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To assess dietary behaviours and related lifestyles according to the presence or absence of skipping breakfast.
We analysed the cross-sectional data from a baseline survey of a large-scale population-based cohort study in Japan conducted in 2011–2016. Participants provided information on dietary behaviours and lifestyles through a self-administered questionnaire. Skipping breakfast was defined as not eating breakfast at least once a week and was classified according to the frequency of skipping breakfast as 1–2, 3–4 or ≥5 times/week.
Sixteen municipalities in seven prefectural areas across Japan under the Japan Public Health Centre-based prospective study for the Next Generation.
112 785 residents (51 952 males and 60 833 females) aged 40–74 years.
After adjustment for age, socio-demographic status, drinking status and smoking status, individuals who skipped breakfast at least once a week, compared with those who ate breakfast every day, were more likely to have adverse dietary behaviours such as frequent eating out (multivariable OR = 2·08, 95 % CI (1·96, 2·21) in males and 2·15, 95 % CI (1·99, 2·33) in females), frequent eating instant foods (1·89, 95 % CI (1·77, 2·01) in males and 1·72, 95 % CI (1·56, 1·89) in females). They had late bedtime (1·85, 95 % CI (1·75, 1·95) in males and 1·98, 95 % CI (1·86, 2·11) in females) and living alone (2·37, 95 % CI (2·17, 2·58) in males and 2·02, 95 % CI (1·83, 2·21) in females), using the logistic regression model.
Both adult males and females who skipped breakfast were likely to eat out, to have a dietary habit of eating instant foods and have lifestyles such as late bedtime and living alone than those who ate breakfast.
We aimed to validate a method for assessing trans-fatty acid (TFA) intake in the Japanese population using the FFQ developed in the 1990s from a prospective study that was based on the Japan Public Health Center-based Prospective Cohort Study. For FFQ validation, we included 565 participants (Cohort I: n 215, Cohort II: n 350) aged 40–69 years. We used a 28-d dietary record (DR) over 1 year and two FFQ administered before and after DR assessment. We calculated total TFA intake, TFA from industrial oils (i-TFA) and TFA from ruminants (r-TFA) considering a database of measurements obtained mainly from Japan. Spearman’s rank correlation coefficients (CC) were computed for validity and reproducibility. Energy adjustments were applied using two methods considering the TFA measurement: density method for TFA % of total energy and residual method for TFA g/d. The total TFA intake (% of the total energy intake) was 0·08–0·76 % (median, 0·27–0·37 %) in DR of both cohorts and was 0·00–1·13 % (median, 0·30–0·40 %) in FFQ. The i-TFA accounted for approximately 50 % of the total TFA intake in DR and approximately 40 % in FFQ. For total TFA (% of the total energy intake), CC were 0·54–0·69, and weighted κ coefficients were 0·88–0·92 for both cohorts. The de-attenuated CC was 0·46–0·62 for i-TFA (g/d) and 0·57–0·68 for r-TFA (g/d). Our study showed that the validity and reproducibility of TFA intake estimation using the FFQ were reasonable, suggesting its suitability among the Japanese population with low-TFA intake.
Reducing Na intake is an urgent global challenge, especially in East Asia and high-income Asia-Pacific regions. However, the sources of Na and their effects on urinary Na excretion have not been fully studied. We sought to clarify these sources and their association with urinary Na excretion. We examined four 3-d weighed food records and five 24-h urinary collections from each of 253 participants in Japan, aged 35–80 years, between 2012 and 2013. We compared the levels of Na according to four categories: foods contributing to discretionary or non-discretionary Na intake, the situation in which dishes were cooked and consumed, food groups and types of cuisine. We also conducted regression analysis in which 24-h urinary Na excretion was a dependent variable and the amounts of food intake in the four categories were independent variables. Levels of Na were the highest in discretionary intake (60·6 %) and in home-prepared dishes (84·0 %). Of the food groups, miso soup showed the highest percentage contribution to Na intake (13·3 %) after seasonings such as soya sauce. In the regression analysis, the standardised coefficient for foods of non-discretionary Na sources was larger than that for discretionary sources, whereas that for home-prepared dishes was consistent with the levels of Na in those foods. Pickled products, followed by fresh fish and shellfish, miso soup and rice, were associated with high urinary Na excretion. Thus, discretionary foods (such as miso soup) contribute the most to Na consumption, although non-discretionary intake (such as pickled vegetables) may influence urinary Na excretion.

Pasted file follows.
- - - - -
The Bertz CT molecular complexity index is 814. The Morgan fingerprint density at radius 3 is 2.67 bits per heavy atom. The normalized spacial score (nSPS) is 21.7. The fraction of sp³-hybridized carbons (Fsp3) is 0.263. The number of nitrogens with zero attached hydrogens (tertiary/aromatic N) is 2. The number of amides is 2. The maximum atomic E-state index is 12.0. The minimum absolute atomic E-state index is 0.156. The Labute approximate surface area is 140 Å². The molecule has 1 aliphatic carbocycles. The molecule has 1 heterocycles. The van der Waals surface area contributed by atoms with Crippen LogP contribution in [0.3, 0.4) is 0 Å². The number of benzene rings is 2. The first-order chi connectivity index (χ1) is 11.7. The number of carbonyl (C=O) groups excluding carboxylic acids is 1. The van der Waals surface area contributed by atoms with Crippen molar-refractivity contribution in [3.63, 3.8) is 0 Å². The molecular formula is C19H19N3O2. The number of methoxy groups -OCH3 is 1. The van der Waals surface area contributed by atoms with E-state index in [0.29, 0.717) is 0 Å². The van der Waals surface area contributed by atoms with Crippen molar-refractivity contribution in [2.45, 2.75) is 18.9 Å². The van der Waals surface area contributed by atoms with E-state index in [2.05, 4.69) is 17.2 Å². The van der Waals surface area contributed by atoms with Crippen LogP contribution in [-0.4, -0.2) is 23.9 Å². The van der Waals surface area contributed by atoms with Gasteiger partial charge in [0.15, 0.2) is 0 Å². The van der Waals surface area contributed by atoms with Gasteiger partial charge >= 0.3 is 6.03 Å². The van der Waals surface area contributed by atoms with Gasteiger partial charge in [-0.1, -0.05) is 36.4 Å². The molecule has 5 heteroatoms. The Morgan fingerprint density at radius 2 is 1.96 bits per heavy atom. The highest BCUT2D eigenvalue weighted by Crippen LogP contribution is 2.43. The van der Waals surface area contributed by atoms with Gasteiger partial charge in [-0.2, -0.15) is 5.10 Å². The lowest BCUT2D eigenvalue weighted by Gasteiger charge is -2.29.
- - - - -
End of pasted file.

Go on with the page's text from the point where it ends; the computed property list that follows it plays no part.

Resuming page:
The association between the intake of non-alcoholic beverages and CVD in Asians is uncertain. The intake of non-alcoholic beverages was estimated in 77 407 participants of the Japan Public Health Centre-based cohort study aged 45–74 years. The Cox regression calculated the hazard ratios (HR) and 95 % CI for incident CVD according to sex-specific quintiles of intake of non-alcoholic beverages. A total of 4578 incident CVD (3751 strokes and 827 CHD) were diagnosed during a 13·6-year median follow-up. The risks of stroke and total CVD were lower for the highest v. lowest intake quintiles of non-alcoholic beverages in men and women: the multivariable HRs (95 % CIs) were 0·82 (0·71, 0·93, Ptrend = 0·005) and 0·86 (0·76, 0·97, Ptrend = 0·02), respectively, in men and were 0·73 (0·63, 0·86, Ptrend = 0·003) and 0·75 (0·65, 0·87, Ptrend = 0·005), respectively, in women. The reduced risk was evident for both ischaemic and haemorrhagic strokes and was mainly attributable to green tea consumption. The intake of non-alcoholic beverages from coffee and other beverages was not associated with the risk of CVD in both men and women. Also, there was no association between the intake of non-alcoholic beverages and the risk of CHD in either sex. In conclusion, the risks of stroke and total CVD were lower with a higher intake of non-alcoholic beverages in Japanese men and women.
We examine the validity and reproducibility of a food frequency questionnaire (FFQ) in a subsample of participants in the Japan Public Health Center-based Prospective Cohort Study using a database of polyphenol-containing foods commonly consumed in the Japanese population. Participants of the validation study were recruited from two different cohorts. In Cohort I, 215 participants completed a 28-d dietary record (DR) and the FFQ, and in Cohort II, 350 participants completed DRs and the FFQ. The total polyphenol intake estimated from the 28-d DR and FFQ were log-transformed and adjusted for energy intake by the residual method. Spearman correlation coefficients (CCs) between estimates from the FFQ and 28-d DR as well as two FFQs administered at a 1-year interval were computed. Median intakes of dietary polyphenols calculated from the DRs were 1172 mg/d for men and 1024 mg/d for women in Cohort I, and 1061 mg/d for men and 942 mg/d for women in Cohort II. The de-attenuated CCs for polyphenol intake between the DR and FFQ were 0⋅47 for men and 0⋅37 for women in Cohort I and 0⋅44 for men and 0⋅50 for women in Cohort II. Non-alcoholic beverages were the main contributor to total polyphenol intake in both men and women, accounting for 50 % of total polyphenol intake regardless of cohort and gender, followed by alcoholic beverages and seasoning and spices in men, and seasoning and spices, fruits and other vegetables in women. The present study showed that this FFQ had moderate validity and reproducibility and is suitable for use in future epidemiological studies.